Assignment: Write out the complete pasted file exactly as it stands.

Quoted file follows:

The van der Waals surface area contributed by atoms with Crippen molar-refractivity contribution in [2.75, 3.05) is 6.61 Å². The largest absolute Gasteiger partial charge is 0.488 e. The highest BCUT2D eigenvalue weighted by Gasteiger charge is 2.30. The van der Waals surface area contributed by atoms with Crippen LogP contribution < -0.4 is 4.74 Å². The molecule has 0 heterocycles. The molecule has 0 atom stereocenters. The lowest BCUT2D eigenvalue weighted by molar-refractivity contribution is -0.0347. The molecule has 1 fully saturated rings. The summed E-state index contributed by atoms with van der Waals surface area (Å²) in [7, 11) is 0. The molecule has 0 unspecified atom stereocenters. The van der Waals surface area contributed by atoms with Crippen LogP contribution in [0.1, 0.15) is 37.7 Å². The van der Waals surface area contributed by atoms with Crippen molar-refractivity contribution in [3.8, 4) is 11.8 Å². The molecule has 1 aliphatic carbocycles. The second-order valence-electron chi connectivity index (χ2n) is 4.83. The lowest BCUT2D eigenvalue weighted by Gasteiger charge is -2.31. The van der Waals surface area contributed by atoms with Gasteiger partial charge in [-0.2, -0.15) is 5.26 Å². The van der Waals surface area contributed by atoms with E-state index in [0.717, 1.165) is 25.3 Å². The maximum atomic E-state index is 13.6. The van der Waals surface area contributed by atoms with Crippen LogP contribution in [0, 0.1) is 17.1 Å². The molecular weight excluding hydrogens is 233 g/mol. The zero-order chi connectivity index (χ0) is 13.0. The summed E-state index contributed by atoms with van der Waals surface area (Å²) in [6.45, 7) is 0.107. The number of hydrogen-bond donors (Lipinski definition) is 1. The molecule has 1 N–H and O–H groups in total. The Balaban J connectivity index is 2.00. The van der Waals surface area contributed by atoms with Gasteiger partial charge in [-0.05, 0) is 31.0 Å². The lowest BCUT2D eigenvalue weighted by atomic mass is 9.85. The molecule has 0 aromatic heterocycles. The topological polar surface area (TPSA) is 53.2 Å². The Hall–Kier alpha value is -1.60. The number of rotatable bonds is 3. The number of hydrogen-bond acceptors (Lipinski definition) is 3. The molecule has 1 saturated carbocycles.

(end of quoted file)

The van der Waals surface area contributed by atoms with Crippen molar-refractivity contribution in [2.75, 3.05) is 6.61 Å². The largest absolute Gasteiger partial charge is 0.488 e. The highest BCUT2D eigenvalue weighted by Gasteiger charge is 2.30. The van der Waals surface area contributed by atoms with Crippen LogP contribution < -0.4 is 4.74 Å². The molecule has 0 heterocycles. The molecule has 0 atom stereocenters. The lowest BCUT2D eigenvalue weighted by molar-refractivity contribution is -0.0347. The molecule has 1 fully saturated rings. The summed E-state index contributed by atoms with van der Waals surface area (Å²) in [7, 11) is 0. The molecule has 0 unspecified atom stereocenters. The van der Waals surface area contributed by atoms with Crippen LogP contribution in [0.1, 0.15) is 37.7 Å². The van der Waals surface area contributed by atoms with Crippen molar-refractivity contribution in [3.8, 4) is 11.8 Å². The molecule has 1 aliphatic carbocycles. The second-order valence-electron chi connectivity index (χ2n) is 4.83. The lowest BCUT2D eigenvalue weighted by Gasteiger charge is -2.31. The van der Waals surface area contributed by atoms with Gasteiger partial charge in [-0.2, -0.15) is 5.26 Å². The van der Waals surface area contributed by atoms with E-state index in [0.717, 1.165) is 25.3 Å². The maximum atomic E-state index is 13.6. The van der Waals surface area contributed by atoms with Crippen LogP contribution in [0, 0.1) is 17.1 Å². The molecular weight excluding hydrogens is 233 g/mol. The zero-order chi connectivity index (χ0) is 13.0. The summed E-state index contributed by atoms with van der Waals surface area (Å²) in [6.45, 7) is 0.107. The number of hydrogen-bond donors (Lipinski definition) is 1. The molecule has 1 N–H and O–H groups in total. The Balaban J connectivity index is 2.00. The van der Waals surface area contributed by atoms with Gasteiger partial charge in [-0.05, 0) is 31.0 Å². The lowest BCUT2D eigenvalue weighted by atomic mass is 9.85. The molecule has 0 aromatic heterocycles. The topological polar surface area (TPSA) is 53.2 Å². The Hall–Kier alpha value is -1.60. The number of rotatable bonds is 3. The number of hydrogen-bond acceptors (Lipinski definition) is 3. The molecule has 1 saturated carbocycles.